TV program notes -- week of March 20
Here are some television program notes for the week of March 20 with their TV Parental Guidelines ratings if available. They have not been reviewed and therefore are not necessarily recommended by Catholic News Service.
Sunday, March 20, 1:30-2:30 p.m. EDT (EWTN) "Dana Sings: Ireland's Classic Melodies." Dana blends the breathtaking scenery of her homeland, the Emerald Isle, with familiar melodies that celebrate Ireland, the Irish people, and their deep faith.
Sunday, March 20, 9-10:30 p.m. EDT (PBS) "Chicago Symphony Orchestra: Pierre Boulez Conducts Mahler's 7th" In this episode of the series "Great Performances," Chicago Symphony Orchestra Conductor Emeritus Pierre Boulez leads the Windy City's renowned orchestra in Gustav Mahler's "Symphony No. 7" (TV-G - general audience).
Monday, March 21, 9-10 p.m. EDT (PBS) "A Class Apart." Documentary recounting how, in the early 1950s, a seemingly unremarkable small-town murder trial emerged as a landmark civil rights case that changed the lives and legal standing of tens of millions of Americans. This is the little-known story of a band of underdog Mexican-American lawyers who took their case, Hernandez v. Texas, to the Supreme Court, where they successfully challenged Jim Crow-style discrimination against Mexican Americans. Part of the series "American Experience" (TV-PG/L -- parental guidance suggested; infrequent coarse language).
Tuesday, March 22, 9-11 p.m. EDT (ABC) "Best in Film: The Greatest Movies of Our Time." What's the greatest film of all time? The best action film and comedy ever made? What's the most memorable line ever delivered in a movie? ABC News and People Magazine collaborated to give movie fans the opportunity to vote online for their favorite films of all time. The results are revealed during this special hosted by Tom Bergeron and Cynthia McFadden. Guests include Harrison Ford, Sir Anthony Hopkins and Olivia Newton-John.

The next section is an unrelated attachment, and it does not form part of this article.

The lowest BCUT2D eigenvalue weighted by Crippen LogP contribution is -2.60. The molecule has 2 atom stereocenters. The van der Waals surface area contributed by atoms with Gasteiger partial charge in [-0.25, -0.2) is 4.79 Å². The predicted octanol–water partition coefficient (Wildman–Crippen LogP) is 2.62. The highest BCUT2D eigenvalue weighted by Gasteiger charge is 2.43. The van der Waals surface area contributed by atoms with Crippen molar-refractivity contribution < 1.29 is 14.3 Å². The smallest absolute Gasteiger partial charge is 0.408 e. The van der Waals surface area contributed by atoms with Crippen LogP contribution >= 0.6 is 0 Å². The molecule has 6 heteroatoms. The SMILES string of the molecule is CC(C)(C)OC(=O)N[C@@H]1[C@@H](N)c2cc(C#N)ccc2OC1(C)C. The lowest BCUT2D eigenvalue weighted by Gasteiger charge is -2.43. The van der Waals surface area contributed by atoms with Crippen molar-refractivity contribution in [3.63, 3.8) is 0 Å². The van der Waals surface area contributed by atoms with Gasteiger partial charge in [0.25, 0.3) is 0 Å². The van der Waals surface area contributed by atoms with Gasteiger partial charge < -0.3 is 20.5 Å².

Wednesday, March 23, 9-11 p.m. EDT (History) "Journey to the Earth's Core." Humans have mapped every corner of the globe, from jungles and deserts to the depths of space. Yet we've gone only seven miles below the earth's surface -- just one five-hundredth of the way to the core. This documentary goes deeper, delving 4,000 miles down to the heart of the planet.
Wednesday, March 23, 10-11 p.m. EDT (EWTN) "St. Margaret Clitherow." This special explores the remarkable life -- and death -- of an English martyr who was executed for hiding hunted Catholic priests during the reign of Queen Elizabeth I.